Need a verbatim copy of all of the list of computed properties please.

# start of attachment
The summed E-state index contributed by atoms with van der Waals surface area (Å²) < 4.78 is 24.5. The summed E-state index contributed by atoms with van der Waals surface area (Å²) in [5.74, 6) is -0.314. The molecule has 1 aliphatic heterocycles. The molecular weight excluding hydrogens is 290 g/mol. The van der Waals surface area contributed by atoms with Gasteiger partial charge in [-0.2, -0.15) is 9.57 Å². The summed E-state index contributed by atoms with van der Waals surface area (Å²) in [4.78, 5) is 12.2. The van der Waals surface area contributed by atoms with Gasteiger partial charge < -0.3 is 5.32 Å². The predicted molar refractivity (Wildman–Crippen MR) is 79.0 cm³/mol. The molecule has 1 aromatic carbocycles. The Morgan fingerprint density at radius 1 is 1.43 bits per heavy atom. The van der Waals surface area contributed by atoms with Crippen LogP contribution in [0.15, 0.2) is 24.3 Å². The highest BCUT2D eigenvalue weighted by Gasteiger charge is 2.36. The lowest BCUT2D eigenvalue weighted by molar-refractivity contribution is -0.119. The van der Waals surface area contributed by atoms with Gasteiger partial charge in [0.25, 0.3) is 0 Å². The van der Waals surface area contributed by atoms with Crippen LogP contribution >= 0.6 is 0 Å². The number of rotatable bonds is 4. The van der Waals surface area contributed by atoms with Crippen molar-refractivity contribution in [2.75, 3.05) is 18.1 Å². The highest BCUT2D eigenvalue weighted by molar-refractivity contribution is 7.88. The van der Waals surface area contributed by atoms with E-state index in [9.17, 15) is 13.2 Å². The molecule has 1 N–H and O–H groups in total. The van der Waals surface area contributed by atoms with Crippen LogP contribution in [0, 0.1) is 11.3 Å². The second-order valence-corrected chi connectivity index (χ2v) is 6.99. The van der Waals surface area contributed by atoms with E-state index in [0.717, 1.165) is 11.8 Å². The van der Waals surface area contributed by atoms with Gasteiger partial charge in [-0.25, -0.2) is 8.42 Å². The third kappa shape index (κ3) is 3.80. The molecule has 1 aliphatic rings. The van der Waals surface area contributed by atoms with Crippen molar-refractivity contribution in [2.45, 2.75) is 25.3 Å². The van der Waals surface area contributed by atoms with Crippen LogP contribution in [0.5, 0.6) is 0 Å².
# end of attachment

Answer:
The summed E-state index contributed by atoms with van der Waals surface area (Å²) < 4.78 is 24.5. The summed E-state index contributed by atoms with van der Waals surface area (Å²) in [5.74, 6) is -0.314. The molecule has 1 aliphatic heterocycles. The molecular weight excluding hydrogens is 290 g/mol. The van der Waals surface area contributed by atoms with Gasteiger partial charge in [-0.2, -0.15) is 9.57 Å². The summed E-state index contributed by atoms with van der Waals surface area (Å²) in [4.78, 5) is 12.2. The van der Waals surface area contributed by atoms with Gasteiger partial charge < -0.3 is 5.32 Å². The predicted molar refractivity (Wildman–Crippen MR) is 79.0 cm³/mol. The molecule has 1 aromatic carbocycles. The Morgan fingerprint density at radius 1 is 1.43 bits per heavy atom. The van der Waals surface area contributed by atoms with Crippen LogP contribution in [0.15, 0.2) is 24.3 Å². The highest BCUT2D eigenvalue weighted by Gasteiger charge is 2.36. The lowest BCUT2D eigenvalue weighted by molar-refractivity contribution is -0.119. The van der Waals surface area contributed by atoms with Gasteiger partial charge in [0.25, 0.3) is 0 Å². The van der Waals surface area contributed by atoms with Crippen LogP contribution >= 0.6 is 0 Å². The number of rotatable bonds is 4. The van der Waals surface area contributed by atoms with Crippen molar-refractivity contribution in [2.75, 3.05) is 18.1 Å². The highest BCUT2D eigenvalue weighted by molar-refractivity contribution is 7.88. The van der Waals surface area contributed by atoms with E-state index in [9.17, 15) is 13.2 Å². The molecule has 1 N–H and O–H groups in total. The van der Waals surface area contributed by atoms with Crippen LogP contribution in [0, 0.1) is 11.3 Å². The second-order valence-corrected chi connectivity index (χ2v) is 6.99. The van der Waals surface area contributed by atoms with E-state index in [0.717, 1.165) is 11.8 Å². The van der Waals surface area contributed by atoms with Gasteiger partial charge in [-0.25, -0.2) is 8.42 Å². The third kappa shape index (κ3) is 3.80. The molecule has 1 aliphatic rings. The van der Waals surface area contributed by atoms with Crippen molar-refractivity contribution in [2.45, 2.75) is 25.3 Å². The van der Waals surface area contributed by atoms with Crippen LogP contribution in [0.5, 0.6) is 0 Å².